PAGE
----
FIASCO: Yeah. You know, as a artist, you still - you're still - how can I put it - the vulnerable artist, you know, so any time you see anything that's, you know, harsh or, you know, critical in any capacity, you definitely feel (unintelligible) about it. But everything that I've heard thus far and, you know, from just the average person on the street and less about kind of like the journalists, but even the journalists like it. You know, fans like it. It's getting a really good response, so I'm happy.

HEADLEE: Well, I know a lot of your fans felt like your last album, "Lasers," was a departure from what they were used to hearing from you. Is this album more of a return to your original style?

FIASCO: No. I think "Lasers" was - I think "Lasers" was my style too. You know, I think it's just - everybody has different faces, you know, and different, you know, kind of avenues that they travel down. You know, you don't have to take the same street to get home every day kind of a thing. You know, you might want to parachute in from the roof.

But even with that said, "Food and Liquor II" is definitely more of a revival and it's even less of a revival, but it's just more of the focus was put on just the depth of the content, you know, and the depth of the kind of - the word play and the depth of, you know, just kind of the art, you know, of rap as opposed to - let me make a radio record. Let me make something that's appealing to a mass base or something like that, you know?

HEADLEE: Well, and you said that you wanted to get back to the music just for the sake of music. What does that mean? What does that mean you've given up or stayed away from?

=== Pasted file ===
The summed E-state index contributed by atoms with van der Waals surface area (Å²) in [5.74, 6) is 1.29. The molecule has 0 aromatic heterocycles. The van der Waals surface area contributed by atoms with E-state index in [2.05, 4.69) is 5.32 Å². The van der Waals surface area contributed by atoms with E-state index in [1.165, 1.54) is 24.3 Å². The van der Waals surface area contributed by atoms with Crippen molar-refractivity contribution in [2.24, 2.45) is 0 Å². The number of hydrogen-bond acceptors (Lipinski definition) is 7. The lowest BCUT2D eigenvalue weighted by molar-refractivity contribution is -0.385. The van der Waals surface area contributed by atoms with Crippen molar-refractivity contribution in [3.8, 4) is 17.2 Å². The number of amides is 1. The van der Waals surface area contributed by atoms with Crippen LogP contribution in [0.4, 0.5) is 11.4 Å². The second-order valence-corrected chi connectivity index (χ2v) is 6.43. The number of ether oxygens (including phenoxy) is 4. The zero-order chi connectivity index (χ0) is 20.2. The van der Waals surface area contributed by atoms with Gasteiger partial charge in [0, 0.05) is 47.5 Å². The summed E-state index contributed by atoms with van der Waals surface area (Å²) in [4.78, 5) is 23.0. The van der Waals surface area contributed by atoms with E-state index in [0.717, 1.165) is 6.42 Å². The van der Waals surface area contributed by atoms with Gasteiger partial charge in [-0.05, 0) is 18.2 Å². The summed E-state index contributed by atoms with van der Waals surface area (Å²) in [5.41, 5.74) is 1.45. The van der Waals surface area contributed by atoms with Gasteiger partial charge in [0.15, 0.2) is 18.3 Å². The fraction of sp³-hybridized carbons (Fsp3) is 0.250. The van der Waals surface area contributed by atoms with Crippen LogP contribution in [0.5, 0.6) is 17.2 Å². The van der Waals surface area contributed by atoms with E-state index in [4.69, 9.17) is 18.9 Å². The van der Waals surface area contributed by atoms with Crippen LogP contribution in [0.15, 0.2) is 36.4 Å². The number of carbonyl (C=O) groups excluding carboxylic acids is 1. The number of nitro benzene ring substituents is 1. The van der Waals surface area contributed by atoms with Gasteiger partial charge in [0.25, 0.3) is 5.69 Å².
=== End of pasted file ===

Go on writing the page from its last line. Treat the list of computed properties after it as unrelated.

FIASCO: That's even kind of a - even me saying that is still a little bit naive because I have a understanding of music as art and music as a commodity and, you know, even this album, attempting to kind of stray away from some of the commercial kind of aspects or the commercial demands of being a hip-hop artist, being a musician in general, you still get caught up in kind of those golden rules of the industry. You know, so the song, you know, needs to be three minutes and 45 seconds. You know, it needs to have a certain structure. You know, it still has to fit in a certain kind of box, so I can't get as exotic as I would like to be. It's no different, I think, of a painter, you know, that you need a - you want to create like a little five by 10 or do you need a football field? You know...

HEADLEE: That would be a big painting.

FIASCO: Yeah. It would be nice.

HEADLEE: One consistent theme - you've made no secret that you want to be socially conscious in your music. Let me read you - since you read your own reviews, maybe you've already read this, but the Washington Post said your album is, quote, "high stakes, especially in a time when most socially conscious rap seems carefully engineered to withstand the glare of the spotlight." How do you respond to that? Do you think that your music is high stakes?

FIASCO: I don't think so, and that's becoming one of the ironies of this album. I attempted to kind of tell the American story, you know, from my point of view and tried to eliminate as much bias as I could, which is impossible. But some of the songs on the album are taken directly from American history, you know, so it comes directly from a reading of Howard Zinn or it comes directly from a reading of CNN, you know, NPR.